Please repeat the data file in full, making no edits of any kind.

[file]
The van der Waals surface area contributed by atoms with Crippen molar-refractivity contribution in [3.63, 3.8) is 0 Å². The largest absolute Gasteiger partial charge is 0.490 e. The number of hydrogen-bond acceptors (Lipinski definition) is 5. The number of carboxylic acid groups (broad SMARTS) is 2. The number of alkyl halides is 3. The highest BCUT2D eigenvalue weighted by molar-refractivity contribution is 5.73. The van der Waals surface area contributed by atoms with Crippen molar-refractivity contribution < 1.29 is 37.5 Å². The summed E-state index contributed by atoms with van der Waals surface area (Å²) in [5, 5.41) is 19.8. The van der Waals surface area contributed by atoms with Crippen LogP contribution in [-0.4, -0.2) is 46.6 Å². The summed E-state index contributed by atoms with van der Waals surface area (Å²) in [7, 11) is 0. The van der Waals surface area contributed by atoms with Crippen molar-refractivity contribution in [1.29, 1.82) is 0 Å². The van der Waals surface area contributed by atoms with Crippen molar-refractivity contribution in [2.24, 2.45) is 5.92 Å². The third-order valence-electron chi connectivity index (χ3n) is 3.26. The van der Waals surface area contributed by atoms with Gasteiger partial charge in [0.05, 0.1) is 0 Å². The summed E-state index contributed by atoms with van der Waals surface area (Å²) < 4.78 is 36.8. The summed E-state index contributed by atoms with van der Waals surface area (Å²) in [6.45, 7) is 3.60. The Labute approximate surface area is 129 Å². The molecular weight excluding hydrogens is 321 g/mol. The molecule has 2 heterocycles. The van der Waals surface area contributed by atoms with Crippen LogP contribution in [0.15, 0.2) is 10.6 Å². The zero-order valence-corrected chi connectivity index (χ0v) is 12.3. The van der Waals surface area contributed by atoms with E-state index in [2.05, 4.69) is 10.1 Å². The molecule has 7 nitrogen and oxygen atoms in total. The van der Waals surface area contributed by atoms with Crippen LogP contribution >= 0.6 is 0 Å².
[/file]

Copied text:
The van der Waals surface area contributed by atoms with Crippen molar-refractivity contribution in [3.63, 3.8) is 0 Å². The largest absolute Gasteiger partial charge is 0.490 e. The number of hydrogen-bond acceptors (Lipinski definition) is 5. The number of carboxylic acid groups (broad SMARTS) is 2. The number of alkyl halides is 3. The highest BCUT2D eigenvalue weighted by molar-refractivity contribution is 5.73. The van der Waals surface area contributed by atoms with Crippen molar-refractivity contribution < 1.29 is 37.5 Å². The summed E-state index contributed by atoms with van der Waals surface area (Å²) in [5, 5.41) is 19.8. The van der Waals surface area contributed by atoms with Crippen LogP contribution in [-0.4, -0.2) is 46.6 Å². The summed E-state index contributed by atoms with van der Waals surface area (Å²) in [7, 11) is 0. The van der Waals surface area contributed by atoms with Crippen molar-refractivity contribution in [1.29, 1.82) is 0 Å². The van der Waals surface area contributed by atoms with Crippen molar-refractivity contribution in [2.24, 2.45) is 5.92 Å². The third-order valence-electron chi connectivity index (χ3n) is 3.26. The van der Waals surface area contributed by atoms with Gasteiger partial charge in [0.05, 0.1) is 0 Å². The summed E-state index contributed by atoms with van der Waals surface area (Å²) < 4.78 is 36.8. The summed E-state index contributed by atoms with van der Waals surface area (Å²) in [6.45, 7) is 3.60. The Labute approximate surface area is 129 Å². The molecular weight excluding hydrogens is 321 g/mol. The molecule has 2 heterocycles. The van der Waals surface area contributed by atoms with Crippen LogP contribution in [0.15, 0.2) is 10.6 Å². The zero-order valence-corrected chi connectivity index (χ0v) is 12.3. The van der Waals surface area contributed by atoms with E-state index in [2.05, 4.69) is 10.1 Å². The molecule has 7 nitrogen and oxygen atoms in total. The van der Waals surface area contributed by atoms with Crippen LogP contribution >= 0.6 is 0 Å².